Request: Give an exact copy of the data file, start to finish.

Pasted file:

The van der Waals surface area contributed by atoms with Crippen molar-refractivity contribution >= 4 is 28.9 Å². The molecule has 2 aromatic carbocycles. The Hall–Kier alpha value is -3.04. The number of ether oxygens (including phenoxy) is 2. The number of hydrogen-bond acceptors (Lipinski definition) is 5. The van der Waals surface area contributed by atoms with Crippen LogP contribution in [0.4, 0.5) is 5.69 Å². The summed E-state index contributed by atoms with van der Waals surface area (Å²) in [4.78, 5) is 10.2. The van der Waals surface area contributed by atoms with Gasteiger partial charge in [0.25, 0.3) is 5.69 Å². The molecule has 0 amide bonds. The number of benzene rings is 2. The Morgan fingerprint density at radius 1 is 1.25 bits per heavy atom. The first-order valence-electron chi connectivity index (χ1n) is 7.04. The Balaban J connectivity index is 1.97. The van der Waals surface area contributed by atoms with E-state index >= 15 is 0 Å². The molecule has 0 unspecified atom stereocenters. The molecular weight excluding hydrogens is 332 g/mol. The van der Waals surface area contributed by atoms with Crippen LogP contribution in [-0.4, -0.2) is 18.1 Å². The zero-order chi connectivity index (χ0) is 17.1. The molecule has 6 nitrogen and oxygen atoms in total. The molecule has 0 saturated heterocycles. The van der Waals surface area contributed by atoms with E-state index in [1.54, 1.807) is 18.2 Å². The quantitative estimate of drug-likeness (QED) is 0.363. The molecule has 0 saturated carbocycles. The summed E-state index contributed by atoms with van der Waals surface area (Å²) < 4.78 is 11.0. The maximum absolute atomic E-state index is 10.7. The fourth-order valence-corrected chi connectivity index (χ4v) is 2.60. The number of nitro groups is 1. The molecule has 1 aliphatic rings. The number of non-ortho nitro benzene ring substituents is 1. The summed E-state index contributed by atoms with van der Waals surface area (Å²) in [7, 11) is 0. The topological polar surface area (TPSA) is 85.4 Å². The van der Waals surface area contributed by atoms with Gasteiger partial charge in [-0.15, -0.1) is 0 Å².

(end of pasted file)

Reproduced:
The van der Waals surface area contributed by atoms with Crippen molar-refractivity contribution >= 4 is 28.9 Å². The molecule has 2 aromatic carbocycles. The Hall–Kier alpha value is -3.04. The number of ether oxygens (including phenoxy) is 2. The number of hydrogen-bond acceptors (Lipinski definition) is 5. The van der Waals surface area contributed by atoms with Crippen LogP contribution in [0.4, 0.5) is 5.69 Å². The summed E-state index contributed by atoms with van der Waals surface area (Å²) in [4.78, 5) is 10.2. The van der Waals surface area contributed by atoms with Gasteiger partial charge in [0.25, 0.3) is 5.69 Å². The molecule has 0 amide bonds. The number of benzene rings is 2. The Morgan fingerprint density at radius 1 is 1.25 bits per heavy atom. The first-order valence-electron chi connectivity index (χ1n) is 7.04. The Balaban J connectivity index is 1.97. The van der Waals surface area contributed by atoms with E-state index >= 15 is 0 Å². The molecule has 0 unspecified atom stereocenters. The molecular weight excluding hydrogens is 332 g/mol. The van der Waals surface area contributed by atoms with Crippen LogP contribution in [-0.4, -0.2) is 18.1 Å². The zero-order chi connectivity index (χ0) is 17.1. The molecule has 6 nitrogen and oxygen atoms in total. The molecule has 0 saturated heterocycles. The van der Waals surface area contributed by atoms with E-state index in [1.54, 1.807) is 18.2 Å². The quantitative estimate of drug-likeness (QED) is 0.363. The molecule has 0 saturated carbocycles. The summed E-state index contributed by atoms with van der Waals surface area (Å²) < 4.78 is 11.0. The maximum absolute atomic E-state index is 10.7. The fourth-order valence-corrected chi connectivity index (χ4v) is 2.60. The number of nitro groups is 1. The molecule has 1 aliphatic rings. The number of non-ortho nitro benzene ring substituents is 1. The summed E-state index contributed by atoms with van der Waals surface area (Å²) in [7, 11) is 0. The topological polar surface area (TPSA) is 85.4 Å². The van der Waals surface area contributed by atoms with Gasteiger partial charge in [-0.15, -0.1) is 0 Å².